Advice by Henry Miller
In 1932-1933, while working on what would become his first published novel, Tropic of Cancer, Miller devised and adhered to a stringent daily routine to propel his writing. Among it was this list of eleven commandments, found in Henry Miller on Writing — a fine addition to these 9 essential books on reading and writing, part of this year’s resolution to read more and write better.
Catching up with the coolest tech news. Summary.
I’ve been on the road for the past 2 weeks, with very limited internet access. Today, I finally had some time to catch up with the latest technology news (1683 articles and 268 emails). These are, in my opinion, the most interesting and relevant announcements:
Two years ago I set up my camera to take a picture every 15 seconds for 36 hour and edited 698 still images into a 29-second video.
• Recently I was interviewed by PDN about the “13 Products you need to add HD Video to your business.” Do you agree or disagree? Did we miss something? We would love to hear your comments below. The article is also available on PDN’s May print issue.
• Blurb posted a cool article about how we use the Book Module on Adobe Lightroom 4. If you are interested in exploring this option don’t miss one of our upcoming seminars. Here’s the sample book (about wine!) we created.
click here to continue
• Canon announced the EOS 60Da, specifically designed for astrophotography. The camera has the same image sensor as the standard 60D, but it has been reworked for enhanced transmission of a specific wavelength of red light — 656 nanometers — within the visible spectrum.
• Tenba announced the Roadie II Hybrid, a carry-on compliant rolling camera case than can be converted into a backpack.
• Sony announced the NEX FS700, a new 4k-capable E-mount camcorder, with 1080p video and 60p, 50p, 60i and 24p. Apparently a firmware upgrade will enable 4k capture and Raw output, as well as slow-motion footage (up to 960 fps at reduced resolution and 240fps in Full HD). As always, our friends from Abel Cine posted a great article about the new system here.
• A few months ago we tested Adobe Premiere Pro and Twixtor to find out which one was better for slow motion. We chose skateboarders as the subject matter, which proved to be very challenging. On these new tutorials (Part 1 and Part 2) a pro skateboarding photographer discusses various composition tips and techniques.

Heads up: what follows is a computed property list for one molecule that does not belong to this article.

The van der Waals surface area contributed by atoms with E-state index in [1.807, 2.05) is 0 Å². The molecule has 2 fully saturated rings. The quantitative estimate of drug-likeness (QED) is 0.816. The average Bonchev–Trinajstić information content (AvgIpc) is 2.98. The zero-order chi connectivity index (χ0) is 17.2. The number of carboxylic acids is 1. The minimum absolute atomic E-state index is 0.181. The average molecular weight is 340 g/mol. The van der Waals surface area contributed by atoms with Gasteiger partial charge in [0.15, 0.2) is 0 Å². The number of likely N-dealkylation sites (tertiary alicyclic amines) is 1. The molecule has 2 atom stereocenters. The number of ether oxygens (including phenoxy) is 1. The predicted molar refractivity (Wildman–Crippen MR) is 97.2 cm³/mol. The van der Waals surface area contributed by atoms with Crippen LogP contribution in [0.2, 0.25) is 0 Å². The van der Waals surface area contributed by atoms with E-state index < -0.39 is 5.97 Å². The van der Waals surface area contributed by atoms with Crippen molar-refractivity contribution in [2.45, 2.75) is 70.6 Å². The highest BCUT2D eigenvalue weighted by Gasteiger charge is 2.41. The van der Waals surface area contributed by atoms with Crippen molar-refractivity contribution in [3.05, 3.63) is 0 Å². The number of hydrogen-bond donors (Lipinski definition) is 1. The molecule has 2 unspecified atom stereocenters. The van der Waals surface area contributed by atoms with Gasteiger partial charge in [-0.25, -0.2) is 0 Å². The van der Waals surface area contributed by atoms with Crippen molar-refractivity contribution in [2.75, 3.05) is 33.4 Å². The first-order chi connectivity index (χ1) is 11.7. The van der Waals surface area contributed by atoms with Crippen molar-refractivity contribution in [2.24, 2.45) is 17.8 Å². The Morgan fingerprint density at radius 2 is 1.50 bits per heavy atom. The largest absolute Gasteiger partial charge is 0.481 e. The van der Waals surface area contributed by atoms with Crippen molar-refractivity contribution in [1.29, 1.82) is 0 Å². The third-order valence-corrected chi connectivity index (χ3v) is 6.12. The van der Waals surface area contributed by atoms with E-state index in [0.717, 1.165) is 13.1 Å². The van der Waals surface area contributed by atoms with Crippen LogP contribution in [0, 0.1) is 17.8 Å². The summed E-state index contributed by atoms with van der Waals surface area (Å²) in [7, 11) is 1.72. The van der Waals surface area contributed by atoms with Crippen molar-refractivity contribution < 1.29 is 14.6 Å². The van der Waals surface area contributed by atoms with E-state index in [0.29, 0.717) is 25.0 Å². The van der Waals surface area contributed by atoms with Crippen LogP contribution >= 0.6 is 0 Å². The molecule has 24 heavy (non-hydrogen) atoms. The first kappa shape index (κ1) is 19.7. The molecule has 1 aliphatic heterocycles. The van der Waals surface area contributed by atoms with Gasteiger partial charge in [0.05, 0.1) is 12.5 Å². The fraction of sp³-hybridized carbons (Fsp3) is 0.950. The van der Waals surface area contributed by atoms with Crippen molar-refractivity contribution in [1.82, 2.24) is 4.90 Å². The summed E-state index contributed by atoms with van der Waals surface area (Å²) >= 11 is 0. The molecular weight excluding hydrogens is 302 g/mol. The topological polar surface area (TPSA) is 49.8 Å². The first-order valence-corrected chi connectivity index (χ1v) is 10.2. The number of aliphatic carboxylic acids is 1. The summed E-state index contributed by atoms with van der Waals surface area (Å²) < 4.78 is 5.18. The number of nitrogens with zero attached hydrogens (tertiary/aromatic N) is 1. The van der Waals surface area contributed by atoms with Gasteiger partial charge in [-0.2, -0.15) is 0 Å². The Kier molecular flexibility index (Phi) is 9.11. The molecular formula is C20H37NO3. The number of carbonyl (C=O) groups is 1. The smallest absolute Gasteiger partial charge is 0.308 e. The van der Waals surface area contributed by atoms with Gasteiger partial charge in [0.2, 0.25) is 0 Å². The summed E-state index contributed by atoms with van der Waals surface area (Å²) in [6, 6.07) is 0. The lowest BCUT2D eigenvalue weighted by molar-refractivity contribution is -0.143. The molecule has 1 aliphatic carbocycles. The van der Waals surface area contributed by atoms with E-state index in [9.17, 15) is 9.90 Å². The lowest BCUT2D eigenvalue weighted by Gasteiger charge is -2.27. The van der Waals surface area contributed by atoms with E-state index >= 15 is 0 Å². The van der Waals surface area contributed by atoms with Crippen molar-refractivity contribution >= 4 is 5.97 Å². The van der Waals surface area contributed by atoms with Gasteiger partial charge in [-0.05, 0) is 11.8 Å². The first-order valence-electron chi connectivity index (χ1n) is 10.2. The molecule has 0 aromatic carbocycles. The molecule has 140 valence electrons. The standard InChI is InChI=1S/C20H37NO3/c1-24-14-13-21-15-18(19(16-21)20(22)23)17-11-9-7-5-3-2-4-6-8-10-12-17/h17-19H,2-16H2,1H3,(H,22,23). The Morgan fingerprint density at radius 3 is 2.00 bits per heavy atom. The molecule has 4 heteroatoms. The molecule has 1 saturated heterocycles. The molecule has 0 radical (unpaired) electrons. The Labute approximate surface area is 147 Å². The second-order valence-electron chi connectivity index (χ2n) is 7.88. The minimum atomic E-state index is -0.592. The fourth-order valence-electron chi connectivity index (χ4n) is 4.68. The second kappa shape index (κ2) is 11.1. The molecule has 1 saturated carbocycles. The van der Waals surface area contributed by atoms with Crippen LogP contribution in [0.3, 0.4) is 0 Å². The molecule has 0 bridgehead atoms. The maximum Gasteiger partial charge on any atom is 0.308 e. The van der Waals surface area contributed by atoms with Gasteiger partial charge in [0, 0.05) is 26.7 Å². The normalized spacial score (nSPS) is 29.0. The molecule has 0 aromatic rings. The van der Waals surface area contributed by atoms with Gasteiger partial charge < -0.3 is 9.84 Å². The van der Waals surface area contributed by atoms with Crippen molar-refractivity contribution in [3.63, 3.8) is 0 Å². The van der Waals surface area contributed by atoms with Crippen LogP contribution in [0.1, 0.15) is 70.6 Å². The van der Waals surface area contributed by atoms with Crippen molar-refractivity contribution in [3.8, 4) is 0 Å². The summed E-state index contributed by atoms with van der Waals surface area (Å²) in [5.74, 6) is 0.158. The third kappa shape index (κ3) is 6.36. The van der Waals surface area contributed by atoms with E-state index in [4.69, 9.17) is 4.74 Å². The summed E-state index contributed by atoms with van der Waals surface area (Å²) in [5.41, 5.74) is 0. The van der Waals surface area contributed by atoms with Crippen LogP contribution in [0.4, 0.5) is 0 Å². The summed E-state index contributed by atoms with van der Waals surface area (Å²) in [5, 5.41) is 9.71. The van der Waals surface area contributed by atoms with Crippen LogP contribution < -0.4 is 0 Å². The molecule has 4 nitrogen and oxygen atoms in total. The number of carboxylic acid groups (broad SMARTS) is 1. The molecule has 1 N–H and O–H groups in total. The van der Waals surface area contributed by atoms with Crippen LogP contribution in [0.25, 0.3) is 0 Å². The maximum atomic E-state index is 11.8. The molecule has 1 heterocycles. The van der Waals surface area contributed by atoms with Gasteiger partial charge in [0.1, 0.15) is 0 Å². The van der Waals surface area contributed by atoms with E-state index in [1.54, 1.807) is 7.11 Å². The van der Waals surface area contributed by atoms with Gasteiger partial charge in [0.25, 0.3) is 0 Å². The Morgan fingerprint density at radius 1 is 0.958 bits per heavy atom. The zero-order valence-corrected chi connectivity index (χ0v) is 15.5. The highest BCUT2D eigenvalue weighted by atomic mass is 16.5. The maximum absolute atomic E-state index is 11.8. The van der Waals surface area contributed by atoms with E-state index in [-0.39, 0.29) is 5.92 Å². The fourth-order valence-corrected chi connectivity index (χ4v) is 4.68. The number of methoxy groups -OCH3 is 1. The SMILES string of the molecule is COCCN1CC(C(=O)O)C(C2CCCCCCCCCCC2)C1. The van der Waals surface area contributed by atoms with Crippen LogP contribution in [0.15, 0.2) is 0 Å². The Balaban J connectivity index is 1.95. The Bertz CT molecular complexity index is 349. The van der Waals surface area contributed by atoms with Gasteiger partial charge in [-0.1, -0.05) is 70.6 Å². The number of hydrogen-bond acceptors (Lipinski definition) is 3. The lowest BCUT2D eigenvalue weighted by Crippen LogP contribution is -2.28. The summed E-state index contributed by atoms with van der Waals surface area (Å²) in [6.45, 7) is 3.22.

• David Pogue, the New York Times technology columnist wrote about the changes he has witness during the last year on professional TV and film cameras while shooting a new PBS show. He covers the flexibility of interchangeable lenses and amazing low-light capability of the new (Canon, Sony, and Panasonic) digital systems.
• Canon announced a free Digital Photo Professional (DPP) update to enhance EOS 5D Mark III CR2 file corrections. The software update will be available next month.
• Adobe is hosting a free Webinar this Friday April 6th at noon Pacific Time titled “Developing Digital Publishing Suite Content for the New iPad.” This is a VERY relevant topic for anyone creating and delivering online content, which means, everybody.
Muscle tissue produced with a 3D printer.
San Diego startup Organovo has developed a bioprinting technique which allows it to create human tissue starting with any cell source. The printer deposits lines of cells closely together, where they are allowed to grow and interconnect until they form working muscle tissue.
Unlike other experimental approaches that utilize ink-jet printers to deposit cells, Organovo’s technology enables cells to interact with each other the way they do in the body. How? They are packed tightly together, sandwiched, if you will, and incubated. This prompts them to cleave to each other and interchange chemical signals. When printed, the cells are grouped together in a paste that helps them grow, migrate, and align themselves properly. In the case of muscle cells, the way they orient themselves in the same direction allow for contractions of the tissue.
The company hopes to one day build entire organs for transplants. Because tissue is able to be built from a patient’s own cells, the risk of rejection would be very low.
On the fifth Episode of our “Conversations with Friends” we met with Peter Waisnor and discussed his 5 favorite movies, and why he feels “lost in translation” when visiting Tokyo on business trips. We also had a little “difference” regarding Jim Carrey’s acting skills.
The wine was a special bottle I was saving specially for Peter since last summer, a very beautiful 2005 G.D. Vajra italian Barolo.
“A sweet, inviting bouquet leads to roses, cherries, raspberries, flowers and spices. The wine possesses gorgeous inner perfume and wonderful depth as it hovers on the palate with a Burgundian sense of weightlessness. This is an emotionally moving, delicate wine of the highest level. Simply put, this is a marvelous bottle.” Robert Parker’s Wine Advocate